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    Zooplankton are microscopic animals that are found in most lakes, reservoirs, and ponds. Most can be seen as tiny dots moving in the water, but they are most easily observed with a microscope.

    Common groups of freshwater zooplankton include tiny crustaceans, such as copepods and cladocerans. Most of the cladocerans and many copepods consume microscopic algae.  These animals reproduce rapidly and are such effective “grazers” that they can consume almost all the algae in a water body, turning a green lake into a clear blue lake. In turn, they are an important food source for many freshwater fish.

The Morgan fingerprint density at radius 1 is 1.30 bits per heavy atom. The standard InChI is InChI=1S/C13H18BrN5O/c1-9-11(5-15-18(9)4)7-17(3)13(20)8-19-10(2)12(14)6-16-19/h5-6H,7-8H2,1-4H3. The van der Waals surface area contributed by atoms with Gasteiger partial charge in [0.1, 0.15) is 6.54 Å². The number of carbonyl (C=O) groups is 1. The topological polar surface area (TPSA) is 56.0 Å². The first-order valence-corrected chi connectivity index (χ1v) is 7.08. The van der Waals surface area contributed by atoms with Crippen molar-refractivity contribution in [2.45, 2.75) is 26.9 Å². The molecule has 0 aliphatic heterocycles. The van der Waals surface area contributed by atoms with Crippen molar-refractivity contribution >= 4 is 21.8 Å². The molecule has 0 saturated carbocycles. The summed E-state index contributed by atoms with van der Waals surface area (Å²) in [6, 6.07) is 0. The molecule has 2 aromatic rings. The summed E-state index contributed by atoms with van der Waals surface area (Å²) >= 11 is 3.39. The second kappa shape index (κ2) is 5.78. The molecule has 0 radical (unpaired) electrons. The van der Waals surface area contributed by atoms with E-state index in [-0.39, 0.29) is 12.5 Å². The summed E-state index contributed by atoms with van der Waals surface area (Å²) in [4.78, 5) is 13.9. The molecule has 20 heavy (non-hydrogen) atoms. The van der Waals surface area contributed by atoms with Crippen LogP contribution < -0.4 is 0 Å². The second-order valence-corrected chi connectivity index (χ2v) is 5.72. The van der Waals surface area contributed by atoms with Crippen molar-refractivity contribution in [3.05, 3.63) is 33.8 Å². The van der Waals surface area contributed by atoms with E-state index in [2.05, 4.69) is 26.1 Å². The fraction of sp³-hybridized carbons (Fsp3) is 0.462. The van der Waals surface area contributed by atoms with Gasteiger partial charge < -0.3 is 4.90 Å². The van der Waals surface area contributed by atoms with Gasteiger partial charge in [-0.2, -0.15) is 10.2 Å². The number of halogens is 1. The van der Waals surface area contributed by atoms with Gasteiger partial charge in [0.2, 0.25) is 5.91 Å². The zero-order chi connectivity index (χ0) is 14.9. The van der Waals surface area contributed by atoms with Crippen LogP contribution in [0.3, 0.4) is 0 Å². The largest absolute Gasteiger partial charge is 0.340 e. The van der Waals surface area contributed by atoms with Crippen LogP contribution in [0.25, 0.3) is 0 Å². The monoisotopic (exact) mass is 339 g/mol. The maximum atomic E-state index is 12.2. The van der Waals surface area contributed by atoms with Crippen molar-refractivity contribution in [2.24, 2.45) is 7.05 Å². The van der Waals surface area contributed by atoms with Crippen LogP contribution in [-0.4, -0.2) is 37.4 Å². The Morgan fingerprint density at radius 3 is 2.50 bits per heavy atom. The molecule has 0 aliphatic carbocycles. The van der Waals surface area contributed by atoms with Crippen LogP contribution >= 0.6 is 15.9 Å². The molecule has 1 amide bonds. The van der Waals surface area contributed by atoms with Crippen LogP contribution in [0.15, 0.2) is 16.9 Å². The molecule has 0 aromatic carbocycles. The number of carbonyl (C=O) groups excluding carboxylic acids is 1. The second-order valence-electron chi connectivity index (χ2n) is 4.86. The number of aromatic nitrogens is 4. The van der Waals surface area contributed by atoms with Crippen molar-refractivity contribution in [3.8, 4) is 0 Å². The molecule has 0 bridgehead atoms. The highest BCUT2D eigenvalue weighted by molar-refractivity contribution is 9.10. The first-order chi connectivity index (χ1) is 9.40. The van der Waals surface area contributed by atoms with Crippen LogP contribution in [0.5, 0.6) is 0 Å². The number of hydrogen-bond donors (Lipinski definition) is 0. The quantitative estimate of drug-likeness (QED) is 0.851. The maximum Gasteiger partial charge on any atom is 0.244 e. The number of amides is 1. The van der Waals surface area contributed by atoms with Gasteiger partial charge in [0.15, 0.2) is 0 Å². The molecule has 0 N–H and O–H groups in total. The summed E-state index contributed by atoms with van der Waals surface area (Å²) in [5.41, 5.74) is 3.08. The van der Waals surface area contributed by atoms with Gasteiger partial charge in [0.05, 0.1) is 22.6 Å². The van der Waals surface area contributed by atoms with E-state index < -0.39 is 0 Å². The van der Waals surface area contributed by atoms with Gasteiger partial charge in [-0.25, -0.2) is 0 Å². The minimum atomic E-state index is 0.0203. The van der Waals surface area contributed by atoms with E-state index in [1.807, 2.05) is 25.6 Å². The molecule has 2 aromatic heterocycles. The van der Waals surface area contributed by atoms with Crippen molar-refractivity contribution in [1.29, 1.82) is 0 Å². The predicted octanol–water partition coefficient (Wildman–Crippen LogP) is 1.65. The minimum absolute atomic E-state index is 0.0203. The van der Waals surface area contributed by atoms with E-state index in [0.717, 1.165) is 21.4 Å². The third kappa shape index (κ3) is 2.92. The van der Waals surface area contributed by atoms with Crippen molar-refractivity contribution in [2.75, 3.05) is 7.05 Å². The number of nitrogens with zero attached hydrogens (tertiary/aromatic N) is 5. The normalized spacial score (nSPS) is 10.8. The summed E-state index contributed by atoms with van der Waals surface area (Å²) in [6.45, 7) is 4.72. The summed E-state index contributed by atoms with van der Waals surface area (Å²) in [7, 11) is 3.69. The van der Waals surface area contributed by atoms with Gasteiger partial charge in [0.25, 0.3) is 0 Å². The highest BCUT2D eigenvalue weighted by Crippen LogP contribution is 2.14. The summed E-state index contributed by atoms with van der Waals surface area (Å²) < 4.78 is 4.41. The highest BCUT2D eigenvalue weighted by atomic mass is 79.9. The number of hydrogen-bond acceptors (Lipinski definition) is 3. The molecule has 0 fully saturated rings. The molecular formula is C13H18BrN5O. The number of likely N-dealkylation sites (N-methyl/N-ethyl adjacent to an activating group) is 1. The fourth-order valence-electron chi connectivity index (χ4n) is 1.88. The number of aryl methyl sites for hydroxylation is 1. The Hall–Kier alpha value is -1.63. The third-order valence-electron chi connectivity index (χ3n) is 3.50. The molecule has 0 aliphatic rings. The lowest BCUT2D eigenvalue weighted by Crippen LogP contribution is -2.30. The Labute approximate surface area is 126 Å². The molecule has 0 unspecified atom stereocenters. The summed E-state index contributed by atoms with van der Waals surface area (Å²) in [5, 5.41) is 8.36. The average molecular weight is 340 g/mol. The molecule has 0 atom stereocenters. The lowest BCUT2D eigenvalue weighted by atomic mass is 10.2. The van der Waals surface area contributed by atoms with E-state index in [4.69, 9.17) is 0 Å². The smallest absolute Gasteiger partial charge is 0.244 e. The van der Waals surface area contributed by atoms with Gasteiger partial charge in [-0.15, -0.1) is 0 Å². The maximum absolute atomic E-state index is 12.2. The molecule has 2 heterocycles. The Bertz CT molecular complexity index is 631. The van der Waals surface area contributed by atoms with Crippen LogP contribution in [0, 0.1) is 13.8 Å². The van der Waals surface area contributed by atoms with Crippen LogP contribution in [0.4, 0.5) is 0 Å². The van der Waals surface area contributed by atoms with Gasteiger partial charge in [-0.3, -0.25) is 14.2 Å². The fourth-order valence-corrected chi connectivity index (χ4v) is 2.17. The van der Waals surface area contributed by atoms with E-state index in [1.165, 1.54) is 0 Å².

Approaches to improving water clarity in lakes, ponds, and reservoirs typically fall into two broad categories: the first is to control the nutrients driving the algae abundance. This is referred to as “bottom-up control." Top-down control tries to maintain high numbers of algae grazing zooplankton, usually by controlling the fish that prey on the zooplankton.   

    In lakes, many zooplankton and bottom dwelling macroinvertebrates take advantage of the more abundant food at the surface while also avoiding being eaten by fish by “migrating” down into darker waters during the day and moving up to the surface waters at night. 

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